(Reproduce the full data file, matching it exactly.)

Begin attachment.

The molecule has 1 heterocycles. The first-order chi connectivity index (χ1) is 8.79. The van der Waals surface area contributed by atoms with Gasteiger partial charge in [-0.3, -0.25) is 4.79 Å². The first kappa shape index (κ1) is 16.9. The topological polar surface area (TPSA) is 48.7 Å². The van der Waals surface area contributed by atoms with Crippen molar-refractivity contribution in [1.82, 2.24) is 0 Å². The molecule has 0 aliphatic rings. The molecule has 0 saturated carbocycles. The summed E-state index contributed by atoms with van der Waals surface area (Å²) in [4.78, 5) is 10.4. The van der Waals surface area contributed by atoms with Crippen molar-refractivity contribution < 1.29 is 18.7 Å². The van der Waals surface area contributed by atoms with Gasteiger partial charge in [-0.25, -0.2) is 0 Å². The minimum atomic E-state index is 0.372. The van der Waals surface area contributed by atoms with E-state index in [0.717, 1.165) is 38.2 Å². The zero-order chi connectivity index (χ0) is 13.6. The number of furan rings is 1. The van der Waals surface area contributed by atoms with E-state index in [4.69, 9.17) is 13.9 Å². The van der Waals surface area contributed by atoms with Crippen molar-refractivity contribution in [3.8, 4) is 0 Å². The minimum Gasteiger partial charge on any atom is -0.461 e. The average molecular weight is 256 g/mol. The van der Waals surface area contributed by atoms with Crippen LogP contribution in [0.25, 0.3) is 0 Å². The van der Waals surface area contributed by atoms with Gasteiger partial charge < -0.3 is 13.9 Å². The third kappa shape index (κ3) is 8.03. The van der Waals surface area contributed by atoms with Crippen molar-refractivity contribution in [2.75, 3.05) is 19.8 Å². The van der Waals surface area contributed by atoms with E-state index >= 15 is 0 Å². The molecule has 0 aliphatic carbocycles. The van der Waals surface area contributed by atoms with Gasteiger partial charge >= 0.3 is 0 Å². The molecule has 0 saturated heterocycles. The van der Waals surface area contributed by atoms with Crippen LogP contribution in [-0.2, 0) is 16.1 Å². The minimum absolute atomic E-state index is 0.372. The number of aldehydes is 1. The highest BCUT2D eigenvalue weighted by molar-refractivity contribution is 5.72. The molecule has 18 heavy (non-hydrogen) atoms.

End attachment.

The molecule has 1 heterocycles. The first-order chi connectivity index (χ1) is 8.79. The van der Waals surface area contributed by atoms with Gasteiger partial charge in [-0.3, -0.25) is 4.79 Å². The first kappa shape index (κ1) is 16.9. The topological polar surface area (TPSA) is 48.7 Å². The van der Waals surface area contributed by atoms with Crippen molar-refractivity contribution in [1.82, 2.24) is 0 Å². The molecule has 0 aliphatic rings. The molecule has 0 saturated carbocycles. The summed E-state index contributed by atoms with van der Waals surface area (Å²) in [4.78, 5) is 10.4. The van der Waals surface area contributed by atoms with Crippen molar-refractivity contribution < 1.29 is 18.7 Å². The van der Waals surface area contributed by atoms with Gasteiger partial charge in [-0.25, -0.2) is 0 Å². The minimum atomic E-state index is 0.372. The van der Waals surface area contributed by atoms with E-state index in [0.717, 1.165) is 38.2 Å². The zero-order chi connectivity index (χ0) is 13.6. The number of furan rings is 1. The van der Waals surface area contributed by atoms with E-state index in [4.69, 9.17) is 13.9 Å². The van der Waals surface area contributed by atoms with Crippen molar-refractivity contribution in [3.8, 4) is 0 Å². The minimum Gasteiger partial charge on any atom is -0.461 e. The average molecular weight is 256 g/mol. The van der Waals surface area contributed by atoms with Crippen LogP contribution in [0.25, 0.3) is 0 Å². The van der Waals surface area contributed by atoms with Gasteiger partial charge < -0.3 is 13.9 Å². The third kappa shape index (κ3) is 8.03. The van der Waals surface area contributed by atoms with Crippen molar-refractivity contribution in [2.75, 3.05) is 19.8 Å². The van der Waals surface area contributed by atoms with E-state index >= 15 is 0 Å². The molecule has 0 aliphatic carbocycles. The van der Waals surface area contributed by atoms with Gasteiger partial charge >= 0.3 is 0 Å². The molecule has 0 saturated heterocycles. The van der Waals surface area contributed by atoms with Crippen LogP contribution in [-0.2, 0) is 16.1 Å². The minimum absolute atomic E-state index is 0.372. The number of aldehydes is 1. The highest BCUT2D eigenvalue weighted by molar-refractivity contribution is 5.72. The molecule has 18 heavy (non-hydrogen) atoms.